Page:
Muddles 

“Right! That’s it! I’ve had enough!!!” I choked, tears running down my face. Matt, who was lying on the couch, sat up. “What’s wrong?!” He asked. I stood, crying, my face in my hands. “I can’t handle the dogs – these poor wreched animals! I cant stand it! Muddles is at the gate again, and it kills me that I have to tell him to clear off. He’s the gentlest animal I’ve ever met. Emmeline was pulling on his ear through the fence, and he just sat there, and then he licked her!” I sobbed. (Read the post about Camp Dogs to get the low-down, but muddles is a tail-less camp dog) Matt looked at me evenly; “do you really feel such a connection to that dog?” “Yes! He’s just a pup! He doesn’t deserve this. None of them do but I can’t help them all – but this one has chosen us!” He looked me in the eye: “alright, go and give him something to eat.” 

And so Muddles joined our family.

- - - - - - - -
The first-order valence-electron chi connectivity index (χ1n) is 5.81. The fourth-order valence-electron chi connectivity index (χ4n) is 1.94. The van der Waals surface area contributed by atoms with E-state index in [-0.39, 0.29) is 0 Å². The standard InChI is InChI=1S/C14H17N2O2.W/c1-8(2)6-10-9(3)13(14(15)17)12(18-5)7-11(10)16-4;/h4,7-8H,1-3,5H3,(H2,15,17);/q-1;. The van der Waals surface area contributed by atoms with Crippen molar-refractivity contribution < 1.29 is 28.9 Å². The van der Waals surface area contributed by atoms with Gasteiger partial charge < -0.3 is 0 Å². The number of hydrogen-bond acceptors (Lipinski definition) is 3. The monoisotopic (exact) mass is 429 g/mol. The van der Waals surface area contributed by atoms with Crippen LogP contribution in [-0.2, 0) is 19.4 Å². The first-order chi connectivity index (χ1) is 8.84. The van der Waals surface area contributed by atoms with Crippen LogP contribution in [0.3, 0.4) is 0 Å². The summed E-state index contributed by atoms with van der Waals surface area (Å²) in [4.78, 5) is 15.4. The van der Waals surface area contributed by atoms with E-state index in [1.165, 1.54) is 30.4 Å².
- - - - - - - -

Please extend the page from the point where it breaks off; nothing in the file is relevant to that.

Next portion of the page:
It was a rough start – he was dangerously thin, thinner than I even thought was possible. He’d been eating from rubbish and had diarrhoea. Most of the dog poo around here has plastic wrap in it. I fought the temptation to give him copious amounts of food, because I knew he’d guts it and make himself sick. I started with a cup of dry food, I figured the fibre content would be better for his poor little gut. The other thing we needed to get past was the fear. Because Matt had been yelling at him (“Paya” – which is reserved for dogs only, means “clear off” basically) for the past few weeks – and rightly so, because the camp dogs can be very dangerous – he was petrified of Matt. Even when I’d coax him in, as soon as Matt came out he’d bolt – squeezing under the gate and down the street. Eventually, with Matt throwing food at him, he is now at the point where he’s no longer afraid of Matt, and will even go up and say hello. I took the extra piece of fence that Matt had cable-tied to the gate off so that he could come and go. But even when he wasn’t in the yard, he was sitting accross the road, waiting and watching. I decided to bath him; but first I needed to take care of the scraggly bits hanging from his tail. He doesn’t actually have a tail – many of the dogs up here are born without tails; I guess because of inbreeding. So I put my gloves on because I wasn’t sure exactly what was encrusted on that tail, I’m hoping just mud, but I don’t want to think about it too carefully. I went to lift his tail, expecting it to be a stump, but it was just a tuft of hair! I snipped the scraggly bits off, leaving him with a precision cut, straight line. My friend and neighbour calls it his “ass mullet ” and has offered to buy him a strap on tail! After I snipped his ass-mullet, I tried to bath him with a flea and tick treatment, but he’s petrified of water! So I, in my infinite wisdom decided to pop a rope around his neck to spray him down a bit. In a slip knot. Well he panicked and started screaming, pulling away. The more he pulled the tighter it got and the more he panicked. My other dogs were chasing him and barking; what a racket! I finally got the rope off and decided to leave the bath idea alone. Somehow he came back and still trusts me! Then we found the ticks. First on Matt, and then on Min… I pulled them out with tweezers and bought some front-line. Now the household is happily tick-free but it was a tense few days while we waited for the post to come with the front-line. This dog is very connected to me. Follows me everywhere. He’s gentle and quiet for the most part, unless its when he chases the other camp dogs away. I like to think it’s to protect us, but really he’s probably just protecting his interests. When our other dog Spencer was hit by a car, Muddles was with me and stood between me and the driver of the car, growling at him. He’s beautiful with the kids, I’ve never seen him so much as growl at them. He does have some puppy-isms, like jumping and play-biting; I’m hoping that some discipline and growing will sort that out. Matt maintains that he doesn’t think he should be here. He has said that he takes no responsibility and that if something goes wrong, it’s 100% on me. I accept that. I can’t say why, and I can’t quantify it, but I know that he’s not going to hurt anyone. I know that I can take the dog out of the camp, but not the camp out of the dog, but I’m certain that he chose our family. He comes and goes, but for now that’s okay. He follows me around community and if I take too long in the school, or the shop or wherever I am, he heads home to wait for me. Whenever I come outside, if he’s been down the street, he comes bounding back. His whole demeanor has changed – he smiles now, and trots next to me. He has become playful; his life now has become less about survival and more about play and affection. He and Lottie (our other dog, who Is beautiful but as dumb as box of rocks) are best friends. Spencer and Lottie were inseparable. Without Muddles, Lottie would have struggled far more after Spencer’s death. I know that Matt will never be on board, and I’m so grateful that he’s begrudgingly allowed this dog to stay. And I know he’s absolutely right that it’s a big risk; but gosh I love this dog.  

       

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